Until a dozen years ago, Irkutsk Aviation Plant was a massive cog in the Soviet military machine. Its aircraft factory churned out the supersonic fighter jets, heavy combat planes, and elephantine transport aircraft that were the stuff of American school kids’ nightmares. But following privatization in 1992, the company—wisely re-christened Irkut Corp.—slowly dug itself out of the hole of the post-Soviet economic collapse to become the second-largest producer of military aircraft in Russia. Foreign governments, including China, India, and Malaysia, line up to buy Irkut’s Su-30MKI supersonic heavy fighter, the Su-27UB heavy combat trainer, the Be-200 multipurpose amphibious plane—an aircraft designed for firefighting that can drop 12 tons of water at a time—and an alphabet soup of other military and civilian aircraft.
Later this month, Irkut—in a capitalist-bull-eats-Soviet-bear turnabout—will try to raise around $150 million from European, American, Russian, and other investors in an initial public offering on Russian stock exchanges. This will be the first-ever IPO of a Russian defense company.
The Irkut IPO is an interesting counterpoint to Russia’s very Potemkin presidential election last week. As President Vladimir Putin’s re-election showed, the Soviet obsession with secrecy, silence, and control still characterizes Russian politics, society, and culture. But many of the country’s businesses are pushing hard and fast in the opposite direction. Irkut—a Cold War crown jewel—even went on a road show to drum up international investor interest in its IPO.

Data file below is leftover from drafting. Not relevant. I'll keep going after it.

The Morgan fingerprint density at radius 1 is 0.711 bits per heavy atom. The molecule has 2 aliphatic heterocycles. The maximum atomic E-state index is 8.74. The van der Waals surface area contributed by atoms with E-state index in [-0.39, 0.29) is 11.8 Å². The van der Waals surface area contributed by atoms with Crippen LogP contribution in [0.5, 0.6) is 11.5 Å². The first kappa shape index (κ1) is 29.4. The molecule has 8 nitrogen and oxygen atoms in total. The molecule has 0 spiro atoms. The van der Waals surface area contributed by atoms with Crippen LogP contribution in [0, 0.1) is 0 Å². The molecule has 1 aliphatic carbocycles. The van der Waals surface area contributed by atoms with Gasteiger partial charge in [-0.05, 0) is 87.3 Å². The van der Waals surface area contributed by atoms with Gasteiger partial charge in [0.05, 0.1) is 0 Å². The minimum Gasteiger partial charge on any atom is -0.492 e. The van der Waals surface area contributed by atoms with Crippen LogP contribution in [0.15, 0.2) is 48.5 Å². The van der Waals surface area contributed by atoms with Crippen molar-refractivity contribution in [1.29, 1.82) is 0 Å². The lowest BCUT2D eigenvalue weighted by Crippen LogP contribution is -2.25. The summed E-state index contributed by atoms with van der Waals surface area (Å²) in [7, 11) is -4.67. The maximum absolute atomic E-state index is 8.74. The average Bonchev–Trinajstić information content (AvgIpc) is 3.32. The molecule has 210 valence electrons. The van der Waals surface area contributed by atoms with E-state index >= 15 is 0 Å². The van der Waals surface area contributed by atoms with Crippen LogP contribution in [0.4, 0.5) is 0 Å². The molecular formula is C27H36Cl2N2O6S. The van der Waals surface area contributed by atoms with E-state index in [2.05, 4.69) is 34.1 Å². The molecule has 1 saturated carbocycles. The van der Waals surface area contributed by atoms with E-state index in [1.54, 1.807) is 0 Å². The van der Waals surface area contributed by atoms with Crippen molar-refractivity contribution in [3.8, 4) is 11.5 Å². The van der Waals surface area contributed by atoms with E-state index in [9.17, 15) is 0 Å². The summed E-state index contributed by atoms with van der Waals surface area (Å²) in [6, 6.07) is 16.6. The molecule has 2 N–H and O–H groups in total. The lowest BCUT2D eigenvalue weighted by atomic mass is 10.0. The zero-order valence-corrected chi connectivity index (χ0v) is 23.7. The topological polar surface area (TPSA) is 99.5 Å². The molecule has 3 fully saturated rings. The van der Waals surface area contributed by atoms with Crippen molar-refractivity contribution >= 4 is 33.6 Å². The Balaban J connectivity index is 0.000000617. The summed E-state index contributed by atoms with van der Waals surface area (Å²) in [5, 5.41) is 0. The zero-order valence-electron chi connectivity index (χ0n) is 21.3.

Opening up to investors hasn’t come easily to Russian companies. Until just a few years ago, investing in Russia was a back-alley mugging. Share dilutions, asset stripping, transfer pricing, cash flow diversion, dodgy accounting practices, and other thinly disguised methods of stealing—these were standard practices. Only the most nimble—or naive—investors braved the market.
Many Russian companies began to change their ways after the country’s second-largest oil producer, Yukos Oil Co., showed in late 1998 the upside of getting stock market religion. Abetted by a savvy PR program, Yukos underwent a two-year conversion from a poster child for corporate thievery and bad corporate governance to one of Russia’s most transparent and open companies. Its shares rocketed from a nickel to $16 over the course of five years as investors piled into one of the few Russian companies that was straight with them. As a result, Yukos’ then-CEO Mikhail Khodorkovsky, the company’s largest shareholder, became Russia’s richest man, with a net worth north of $15 billion.
The lesson that transparency and openness could lead to enormous wealth and allow access to external sources of funding wasn’t lost on Khodorkovsky’s corporate colleagues. Russian corporate managers have subsequently tripped over themselves to “do a Yukos” by publishing accounting statements audited to U.S. GAAP (generally accepted accounting principles) standards, inviting activist foreign investors onto their boards, communicating with shareholders via fancy Web sites, publicly naming major shareholders (even the ones hiding behind shell corporations), holding quarterly analyst and investor meetings, and visiting London and New York to chat up investors. Increasingly, Russian companies have begun to treat minority shareholders like they’re partners, not pests—which has long been standard practice in the world’s more evolved markets. Irkut is just the latest Russian company to learn the lesson that playing nice with investors can pay off handsomely.